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Abaca Festival triumph reflects ARDCI’s strength, unity
posted 12-Jun-2019  ·  

ARDCI’s “abaca caroza” – Island Pride – captures the very essence of the 4th staging of the Abaca Festival, from the symbolism of the elaborate decorations to the stunning visual design that exactly portrayed how abaca, and the microfinance institution, became what they are today: the symbols of every Catandunganon’s strength and resiliency.

Weathering the perennial and sometimes devastating storms that come this way to produce the strongest natural fiber on the planet, abaca mirrors the history of ARDCI and how it confronted enormous challenged and emerged bigger and stronger each time it was tested.

Like the abaca that provides livelihood opportunities to every one of the 14,000 farmers and their families, ARDCI has afforded member-households and communities a reliable support system from which they can draw strength as partners in progress.

Mirroring the growth of abaca fiber into world renown that has brought fame and fortune to the island where it thrives, ARDCI has risen from an offshoot of a government-funded development project to one of the top 10 home-grown microfinance institutions in the country by spreading its roots to different parts of the country.

As the abaca fiber became a source of livelihood to the island’s farmers, ARDCI’s efforts to provide a lifeline to its clientele has become a shining model in poverty alleviation efforts.

Made of 90% abaca sourced from different parts of the province, including the sturdy balacbac that covers its entire frame, the caroza represents the sustainability of ARDCI and the communities it serves.

The braided abaca strings in 21 vibrant colors symbolize the provinces where ARDCI operates – Catanduanes, Albay, Sorsogon, Camarines Sur, Camarines Norte, Masbate, Quezon, Marinduque, Batangas, Laguna, Mindoro, Bulacan, Bataan, Pampangam Zambales, Tarlac, Pangasinan, Samar, Leyte, Negros Occidental and Leyte.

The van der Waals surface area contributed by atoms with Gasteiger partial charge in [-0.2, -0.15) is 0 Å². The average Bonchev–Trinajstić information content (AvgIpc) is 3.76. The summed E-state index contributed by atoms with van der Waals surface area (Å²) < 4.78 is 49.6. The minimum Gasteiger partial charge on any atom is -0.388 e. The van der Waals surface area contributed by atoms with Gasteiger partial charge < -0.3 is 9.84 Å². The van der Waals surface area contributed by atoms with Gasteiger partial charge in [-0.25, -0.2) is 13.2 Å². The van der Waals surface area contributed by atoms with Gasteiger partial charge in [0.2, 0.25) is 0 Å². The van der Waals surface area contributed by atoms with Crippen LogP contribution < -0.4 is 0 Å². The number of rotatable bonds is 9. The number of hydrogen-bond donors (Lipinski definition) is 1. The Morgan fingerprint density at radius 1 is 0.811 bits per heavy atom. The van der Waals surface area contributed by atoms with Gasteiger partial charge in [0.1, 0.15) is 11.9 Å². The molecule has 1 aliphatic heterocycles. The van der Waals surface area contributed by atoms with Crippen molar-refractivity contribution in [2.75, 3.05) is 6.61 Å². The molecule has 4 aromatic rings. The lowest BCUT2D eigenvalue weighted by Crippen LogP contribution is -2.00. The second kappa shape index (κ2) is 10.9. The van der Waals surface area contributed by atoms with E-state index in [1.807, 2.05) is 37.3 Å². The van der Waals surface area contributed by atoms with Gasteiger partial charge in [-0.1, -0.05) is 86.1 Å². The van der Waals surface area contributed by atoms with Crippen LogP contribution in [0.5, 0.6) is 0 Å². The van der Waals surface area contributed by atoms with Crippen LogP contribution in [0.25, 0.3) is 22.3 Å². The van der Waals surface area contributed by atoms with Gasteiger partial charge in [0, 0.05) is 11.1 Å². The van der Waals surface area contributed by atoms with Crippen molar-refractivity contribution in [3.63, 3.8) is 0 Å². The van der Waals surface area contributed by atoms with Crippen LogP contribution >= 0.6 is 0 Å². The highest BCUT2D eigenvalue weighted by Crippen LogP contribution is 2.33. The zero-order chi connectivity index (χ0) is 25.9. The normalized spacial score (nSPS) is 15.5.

Representing Catandunganons as well as ARDCI members, the added aesthetics of coconut rings conveys the message of strength in unity.

From “paghagot” (stripping) to “paghabol” (weaving), the storyline depicted in the caroza encapsulates the entire production chain in the abaca industry that has contributed to the vibrant economy and rich culture of our “islang Catandungan.”

The very same narrative is rendered by the equally triumphant Tribu ARDCInianos in the street dance competition.

The green-and-yellow hues of their props perfectly complement the brown abaca fiber shirt worn by the dancers as they weave the story of how a family’s survival depends on abaca, a plant easily felled by the wind yet producing strong and unyielding fiber.

As shown by the intricate dance moves depicting the process of harvesting fine fiber from planting to stripping, the fiber symbolizes the Catandunganons’ indestructible faith in God as the center of family life as well as their belief in the nurturing of Our Lady of La Naval that gives them strength in facing any adverse situation. Indeed, it

The ARDCI delegation’s twin victories in the 2019 Abaca Festival not only gives the islander an overflowing pride in Catanduanes being the abaca capital of the world but also a secure knowledge of the undeniable fact that with the island as its base, ARDCI has brought the benefits of microfinance to the countless communities it now serves all over the country.

More importantly, its participation in the festival and similar celebrations is proof of ARDCI’s accomplishment as it endeavors to nurture and elevate local culture and traditions among Catandunganons. Its recent successes can only be attributed to its hewing close to the theme “Tibay nin Abaca, Kusog nin Pamilya, Orgullo kan Isla,” as its mantra for developing the countryside.

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